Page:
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Date:   Thu, 22 Jul 2021 21:12:21 +0300
From:   Serge Semin <fancer.lancer@...il.com>
To:     John Stultz <john.stultz@...aro.org>
Cc:     Krzysztof Kozlowski <krzk@...nel.org>,
        Greg Kroah-Hartman <gregkh@...uxfoundation.org>,
        Rob Herring <robh+dt@...nel.org>,
        Felipe Balbi <balbi@...nel.org>,
        Florian Fainelli <f.fainelli@...il.com>,
        Andy Gross <agross@...nel.org>,
        Bjorn Andersson <bjorn.andersson@...aro.org>,
        "open list:OPEN FIRMWARE AND FLATTENED DEVICE TREE BINDINGS" 
        <devicetree@...r.kernel.org>,
        linux-arm-msm <linux-arm-msm@...r.kernel.org>,
        Linux USB List <linux-usb@...r.kernel.org>,
        lkml <linux-kernel@...r.kernel.org>,
        linux-arm-kernel <linux-arm-kernel@...ts.infradead.org>,
        Amit Pundir <amit.pundir@...aro.org>
Subject: Re: [PATCH 29/29] arm64: dts: qcom: Harmonize DWC USB3 DT nodes name

On Wed, Jul 21, 2021 at 11:08:08AM -0700, John Stultz wrote:
> On Wed, Jul 21, 2021 at 4:25 AM Serge Semin <fancer.lancer@...il.com> wrote:
> > On Wed, Jul 21, 2021 at 01:10:19PM +0200, Krzysztof Kozlowski wrote:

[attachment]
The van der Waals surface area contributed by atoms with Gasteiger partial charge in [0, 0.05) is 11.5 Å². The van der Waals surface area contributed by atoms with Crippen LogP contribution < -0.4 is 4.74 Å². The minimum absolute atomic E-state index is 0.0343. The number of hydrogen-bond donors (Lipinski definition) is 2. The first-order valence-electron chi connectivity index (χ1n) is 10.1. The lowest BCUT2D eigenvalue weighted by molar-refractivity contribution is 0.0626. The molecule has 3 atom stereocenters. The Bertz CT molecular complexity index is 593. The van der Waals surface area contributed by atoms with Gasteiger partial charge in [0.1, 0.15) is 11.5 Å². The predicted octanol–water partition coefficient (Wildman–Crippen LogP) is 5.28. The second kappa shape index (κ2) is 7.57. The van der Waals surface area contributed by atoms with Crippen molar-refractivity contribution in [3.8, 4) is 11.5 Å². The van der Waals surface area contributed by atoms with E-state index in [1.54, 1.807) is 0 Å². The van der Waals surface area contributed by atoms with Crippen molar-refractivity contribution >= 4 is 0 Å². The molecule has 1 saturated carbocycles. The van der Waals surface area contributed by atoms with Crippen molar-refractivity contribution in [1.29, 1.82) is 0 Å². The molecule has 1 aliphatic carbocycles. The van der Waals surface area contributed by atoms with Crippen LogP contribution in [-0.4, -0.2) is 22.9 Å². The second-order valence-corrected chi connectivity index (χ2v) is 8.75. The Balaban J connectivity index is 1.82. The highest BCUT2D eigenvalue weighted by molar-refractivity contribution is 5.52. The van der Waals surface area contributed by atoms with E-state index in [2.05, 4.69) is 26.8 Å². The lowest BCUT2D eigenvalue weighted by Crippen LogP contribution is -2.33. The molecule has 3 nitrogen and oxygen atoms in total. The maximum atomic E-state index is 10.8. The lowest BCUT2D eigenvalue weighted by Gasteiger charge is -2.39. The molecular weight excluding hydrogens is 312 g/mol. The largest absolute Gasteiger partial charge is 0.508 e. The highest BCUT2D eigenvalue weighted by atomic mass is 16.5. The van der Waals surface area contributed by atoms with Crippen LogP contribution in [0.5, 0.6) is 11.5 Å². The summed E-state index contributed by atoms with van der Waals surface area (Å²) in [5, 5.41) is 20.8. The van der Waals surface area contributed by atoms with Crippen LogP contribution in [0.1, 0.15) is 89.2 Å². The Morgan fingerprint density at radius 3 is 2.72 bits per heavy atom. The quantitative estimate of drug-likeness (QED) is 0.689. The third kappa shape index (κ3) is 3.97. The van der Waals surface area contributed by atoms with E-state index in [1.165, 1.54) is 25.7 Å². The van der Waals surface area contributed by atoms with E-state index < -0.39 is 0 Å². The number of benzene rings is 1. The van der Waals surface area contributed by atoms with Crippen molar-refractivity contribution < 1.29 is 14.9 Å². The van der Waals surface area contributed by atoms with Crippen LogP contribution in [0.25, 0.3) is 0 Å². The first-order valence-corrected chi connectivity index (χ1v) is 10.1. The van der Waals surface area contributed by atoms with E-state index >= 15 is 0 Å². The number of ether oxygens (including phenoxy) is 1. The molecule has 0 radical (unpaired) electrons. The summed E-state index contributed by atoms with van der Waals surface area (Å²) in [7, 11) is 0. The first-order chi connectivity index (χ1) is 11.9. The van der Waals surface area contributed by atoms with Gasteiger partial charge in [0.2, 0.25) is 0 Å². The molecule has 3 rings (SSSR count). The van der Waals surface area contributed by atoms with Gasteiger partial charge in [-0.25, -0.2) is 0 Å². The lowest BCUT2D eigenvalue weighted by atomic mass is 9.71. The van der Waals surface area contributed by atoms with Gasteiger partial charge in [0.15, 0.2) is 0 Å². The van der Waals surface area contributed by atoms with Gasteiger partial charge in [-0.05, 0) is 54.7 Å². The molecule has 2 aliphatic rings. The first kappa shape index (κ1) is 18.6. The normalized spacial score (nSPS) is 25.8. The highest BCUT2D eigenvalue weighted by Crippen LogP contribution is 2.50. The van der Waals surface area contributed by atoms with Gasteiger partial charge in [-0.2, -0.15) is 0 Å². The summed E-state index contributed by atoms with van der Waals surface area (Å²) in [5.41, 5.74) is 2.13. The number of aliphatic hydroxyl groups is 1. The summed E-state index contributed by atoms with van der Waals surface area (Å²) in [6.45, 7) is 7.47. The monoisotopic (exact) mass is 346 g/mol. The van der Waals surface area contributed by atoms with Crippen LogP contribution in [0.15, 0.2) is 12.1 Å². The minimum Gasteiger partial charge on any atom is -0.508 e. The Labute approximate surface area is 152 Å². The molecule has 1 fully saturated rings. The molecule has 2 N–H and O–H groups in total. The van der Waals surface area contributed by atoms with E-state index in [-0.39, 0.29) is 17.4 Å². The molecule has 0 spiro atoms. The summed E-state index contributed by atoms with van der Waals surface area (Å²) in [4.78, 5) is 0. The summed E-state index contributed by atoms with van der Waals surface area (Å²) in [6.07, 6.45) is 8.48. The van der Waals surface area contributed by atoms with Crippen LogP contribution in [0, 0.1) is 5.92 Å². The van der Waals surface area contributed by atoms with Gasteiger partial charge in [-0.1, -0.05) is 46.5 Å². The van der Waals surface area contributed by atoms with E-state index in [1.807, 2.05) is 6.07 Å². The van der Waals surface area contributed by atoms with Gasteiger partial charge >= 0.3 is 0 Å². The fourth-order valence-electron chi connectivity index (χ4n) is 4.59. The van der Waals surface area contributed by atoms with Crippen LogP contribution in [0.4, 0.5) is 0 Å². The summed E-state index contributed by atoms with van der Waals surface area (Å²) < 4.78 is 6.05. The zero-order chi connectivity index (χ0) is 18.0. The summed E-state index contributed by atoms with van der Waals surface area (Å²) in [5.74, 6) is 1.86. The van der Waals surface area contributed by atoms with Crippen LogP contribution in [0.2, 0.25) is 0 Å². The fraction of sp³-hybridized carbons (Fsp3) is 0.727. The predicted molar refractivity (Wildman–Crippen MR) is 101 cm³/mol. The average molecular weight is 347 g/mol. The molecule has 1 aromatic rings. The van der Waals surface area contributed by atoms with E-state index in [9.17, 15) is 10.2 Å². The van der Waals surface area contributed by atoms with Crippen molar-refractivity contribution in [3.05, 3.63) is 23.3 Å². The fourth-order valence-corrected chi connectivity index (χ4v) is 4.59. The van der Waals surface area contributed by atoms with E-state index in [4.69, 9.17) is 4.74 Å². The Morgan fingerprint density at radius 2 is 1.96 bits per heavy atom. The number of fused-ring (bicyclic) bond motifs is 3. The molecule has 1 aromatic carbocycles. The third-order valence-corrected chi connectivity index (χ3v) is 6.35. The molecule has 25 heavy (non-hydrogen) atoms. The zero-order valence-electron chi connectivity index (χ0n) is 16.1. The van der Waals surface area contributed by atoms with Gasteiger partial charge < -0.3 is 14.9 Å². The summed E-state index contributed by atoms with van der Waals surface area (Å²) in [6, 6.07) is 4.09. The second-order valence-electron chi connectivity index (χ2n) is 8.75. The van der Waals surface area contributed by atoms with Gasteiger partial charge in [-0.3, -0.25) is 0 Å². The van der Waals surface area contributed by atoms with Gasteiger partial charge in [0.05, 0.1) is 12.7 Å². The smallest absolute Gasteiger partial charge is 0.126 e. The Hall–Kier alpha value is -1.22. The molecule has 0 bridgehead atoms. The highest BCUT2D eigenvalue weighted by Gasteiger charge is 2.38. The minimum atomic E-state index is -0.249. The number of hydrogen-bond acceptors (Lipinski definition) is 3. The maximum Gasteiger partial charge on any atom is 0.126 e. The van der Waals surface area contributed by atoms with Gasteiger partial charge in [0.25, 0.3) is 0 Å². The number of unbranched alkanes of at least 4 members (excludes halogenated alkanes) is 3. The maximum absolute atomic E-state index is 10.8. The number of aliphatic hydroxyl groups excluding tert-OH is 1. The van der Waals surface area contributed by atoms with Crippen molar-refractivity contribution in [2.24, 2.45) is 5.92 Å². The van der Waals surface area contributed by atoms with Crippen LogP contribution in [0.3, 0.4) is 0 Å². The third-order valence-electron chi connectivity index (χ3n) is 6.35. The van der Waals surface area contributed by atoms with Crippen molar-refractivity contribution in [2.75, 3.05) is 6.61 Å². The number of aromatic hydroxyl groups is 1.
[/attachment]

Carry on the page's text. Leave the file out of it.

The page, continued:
> > > It's not good example. The configfs entries (file names) are
> > > user-visible however the USB gadget exposes specific value for specific
> > > one device. It encodes device specific DT node name and HW address and
> > > gives it to user-space. It is valid only on this one HW, all other
> > > devices will have different values.
> > >
> > > User-space has hard-coded this value (DT node name and hardware
> > > address). This value was never part of configfs ABI, maybe except of its
> > > format "[a-z]+\.[0-9a-f]+". Format is not broken. Just the value changes
> > > for a specific device/hardware.
> > >
> > > It's like you depend that lsusb will always report:
> > >   Bus 003 Device 008: ID 046d:c52b Logitech, Inc. Unifying Receiver
> > > and then probing order changed and this Logitech ends as Device 009.
> > > Then AOSP guys come, wait, we hard-coded that Logitech on our device
> > > will be always Device 008, not 009. Please revert it, we depend on
> > > specific value of Device number. It must be always 009...
> > >
> > > For the record - the change discussed here it's nothing like USB VID/PID. :)
> >
> > Right I was wrong referring to the configfs names in this context.
> > That must have mislead Greg.
> >
> > Getting back to the topic AFAICS from what John said in here
> > https://lore.kernel.org/lkml/CALAqxLWGujgR7p8Vb5S_RimRVYxwm5XF-c4NkKgMH-43wEBaWg@mail.gmail.com/
> >